ATTACK BY JACKALS. The following extraordinary instances of what jackals will do when pushed by hunger we have received from a party whom we can rely upon for their truth :—“While in the refreshment-room at Raneegunge on the 10th instant, along with five or six friends, at about nine o'clock in the evening, a jackal came and laid hold of one of our party's legs, passing under the table, and walked out of the room as if quite accustomed to it. At about ten o'clock the same night one of Mr. Rose's bearers was laid hold of, but fortunately escaped with his blanket split in two. At about three in the morning a Coolie employed on the rail was laid hold of by his cloth while asleep ; finding something pulling, he awoke, having just time to save his cloth, when a jackal seized him by the eyebrow and there hung. The Coolie, endeavouring to shake him off to no purpose, caught him by the throat, and thus held him until the brute was cut through with a sword by a chowkeedar. The wound on the eye was frightful; he was sent up to the surgeon at the camp, where our friend went also, and had two pieces cut out of his leg the size of rupees. Thus you will see that the residents have more to fear than the Santhals.”-India Paper.
SPIRITUAL INFLUENCE. The rain is not more necessary to raise the seed, the sun is not more necessary to bring it to maturity, than is the work of the Holy Spirit in the conversion of men. But it is one thing to believe that there is an agency of the Spirit, and gifts and graces of the Holy Ghost to render Christianity beneficial to men, and quite another thing to have a deep and practical persuasion of it, and to regulate all our feelings and expectations on the momentous subject of converting the world, by a continua) reference to this most interesting truth.-— Robert Hall.
NO VIRTUE BUT IN RELIGION. Solid virtue can be grafted upon no stock but that of re- ! ligion ; universal righteousness can be raised on none but Gospel principles. “Who is he that overcometh the world but he that believeth that Jesus is the Christ?”—Lucas.
Grace never appears grace till appears to be sin. The deeper the sense of the evil of sin is, the deeper our apprehensions of the free grace of God in Christ will be.Flavel.
A PARSEE PRAYER. A singular circumstance attended the thanksgiving at Bombay desired by the Governor-General for our successes in the Crimea. On the 2nd of December, the day fixed upon, the Parsees of their own accord met in the Townhall to listen to a lecture on the freedom and blessings of the British Government, contrasted with the tyranny and oppression of Russia, drawn up and delivered by one of their countrymen-Dossabhoy Framjee. The lecture being concluded, the service of the day was wound up by the following prayer, not only remarkable for its own excellence and appropriateness, but doubly so as one of the first ever delivered by a layman in public, and in the ordinary conversational language of the hearers, the Parsee worship being conducted, and their sacred books being written, wholly in an unknown tongue, unintelligible to the worshippers, and very imperfectly understood by the great body of the priesthood themselves :-“O Almighty God, let Thy shadow always fall wherever the British rule exists. Grant it, O God, success in all its undertakings. Vanquish by the aid of Thy powerful hands all its enemies, and grant that its greatness may still rise and its moral effects be spread over a still greater portion of the world.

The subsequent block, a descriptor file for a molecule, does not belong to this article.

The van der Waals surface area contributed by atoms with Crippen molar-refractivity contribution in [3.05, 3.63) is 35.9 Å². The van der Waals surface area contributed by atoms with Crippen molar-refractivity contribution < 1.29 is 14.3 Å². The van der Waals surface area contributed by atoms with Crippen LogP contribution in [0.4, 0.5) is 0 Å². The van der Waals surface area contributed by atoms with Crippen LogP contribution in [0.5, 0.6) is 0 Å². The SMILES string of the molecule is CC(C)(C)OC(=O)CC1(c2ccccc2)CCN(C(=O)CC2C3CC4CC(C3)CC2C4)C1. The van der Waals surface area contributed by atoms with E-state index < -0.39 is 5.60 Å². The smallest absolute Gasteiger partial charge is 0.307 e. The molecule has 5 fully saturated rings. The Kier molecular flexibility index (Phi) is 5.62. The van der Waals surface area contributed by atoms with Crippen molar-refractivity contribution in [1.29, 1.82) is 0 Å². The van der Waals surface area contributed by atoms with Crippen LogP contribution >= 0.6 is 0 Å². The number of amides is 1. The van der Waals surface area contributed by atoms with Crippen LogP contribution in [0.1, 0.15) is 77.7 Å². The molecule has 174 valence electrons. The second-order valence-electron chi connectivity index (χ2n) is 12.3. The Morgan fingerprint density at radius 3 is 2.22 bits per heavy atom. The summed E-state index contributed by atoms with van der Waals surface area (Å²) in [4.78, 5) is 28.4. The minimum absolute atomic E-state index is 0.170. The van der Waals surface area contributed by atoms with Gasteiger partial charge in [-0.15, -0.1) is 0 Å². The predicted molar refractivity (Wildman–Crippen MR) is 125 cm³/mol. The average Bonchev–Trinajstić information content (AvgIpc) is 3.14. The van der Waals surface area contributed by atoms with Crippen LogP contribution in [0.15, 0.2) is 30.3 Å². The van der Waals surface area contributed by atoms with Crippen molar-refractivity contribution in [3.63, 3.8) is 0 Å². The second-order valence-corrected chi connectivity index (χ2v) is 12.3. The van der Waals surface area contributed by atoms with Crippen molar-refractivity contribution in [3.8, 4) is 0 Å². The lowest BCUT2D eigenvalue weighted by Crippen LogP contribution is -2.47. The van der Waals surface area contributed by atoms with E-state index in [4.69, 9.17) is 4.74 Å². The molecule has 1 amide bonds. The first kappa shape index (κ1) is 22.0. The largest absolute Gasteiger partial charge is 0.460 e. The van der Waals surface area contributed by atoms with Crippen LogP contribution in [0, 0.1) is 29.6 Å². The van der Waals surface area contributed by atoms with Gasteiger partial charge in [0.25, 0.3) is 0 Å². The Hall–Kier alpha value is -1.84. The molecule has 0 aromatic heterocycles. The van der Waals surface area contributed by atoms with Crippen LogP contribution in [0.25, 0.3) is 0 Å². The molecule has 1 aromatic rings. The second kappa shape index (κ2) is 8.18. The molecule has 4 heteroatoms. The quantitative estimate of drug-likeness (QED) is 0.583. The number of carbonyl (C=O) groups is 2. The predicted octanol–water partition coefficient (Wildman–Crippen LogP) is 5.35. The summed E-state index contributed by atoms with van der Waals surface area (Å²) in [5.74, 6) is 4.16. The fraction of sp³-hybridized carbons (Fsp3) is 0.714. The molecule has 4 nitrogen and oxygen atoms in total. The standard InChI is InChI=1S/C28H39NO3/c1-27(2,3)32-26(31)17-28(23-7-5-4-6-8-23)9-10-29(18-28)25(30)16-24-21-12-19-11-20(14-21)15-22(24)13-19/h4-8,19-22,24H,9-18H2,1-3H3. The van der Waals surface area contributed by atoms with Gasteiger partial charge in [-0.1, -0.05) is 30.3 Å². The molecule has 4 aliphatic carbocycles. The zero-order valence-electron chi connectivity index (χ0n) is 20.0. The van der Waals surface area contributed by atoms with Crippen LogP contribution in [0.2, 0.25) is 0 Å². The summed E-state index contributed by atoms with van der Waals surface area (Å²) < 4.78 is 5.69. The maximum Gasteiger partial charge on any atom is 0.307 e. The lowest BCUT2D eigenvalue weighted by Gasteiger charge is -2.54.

Receive our humble acknowledgments, O Lord, for having placed us under such a beneficent rule, and we pray to Thee to preserve us under it. Grant, O Heaven, that the Government over our head be actuated in ruling over us with still greater kindness, and its effects be spread still wider. O Almighty protector, preserve for ever secure our lives and properties, as they now are-and grant that the security may be still more strengthened. Bestow, O Lord, a still more merciful heart to the Queen who reigns over us. We pray to Thee, O Almighty God, to bless her armies with success in the great war in which they are now engaged, and bring to a speedy end the great strife, by granting victory to those who have gone to shed their blood in the right cause. Grant, O gracious God, that we may continue to live as we now do, with perfect security to ourselves, under the Government in which we now are, and that we may ever be impressed, with a grateful sense of the advantages which we may enjoy under this benign reign. Amen."
MONTGOMERY'S LAST HYMN. The following hymn was written by the venerable James Montgomery for a friend, on the very day before his death. The manuscript (says the " Sheffield Times,") betrayed no indication of trembling or old age, and might be taken to be the work of a person in middle life, instead of that of an octogenarian who was just about to lay down his pen for ever :
Oh come, all ye weary,
And ye heavy laden,
Fearing or grieving,
Yet humbly believing,
Oh, then sing Hosanna
With jubilant voices,
Like Him, meek and lowly,
In heart and life, holy,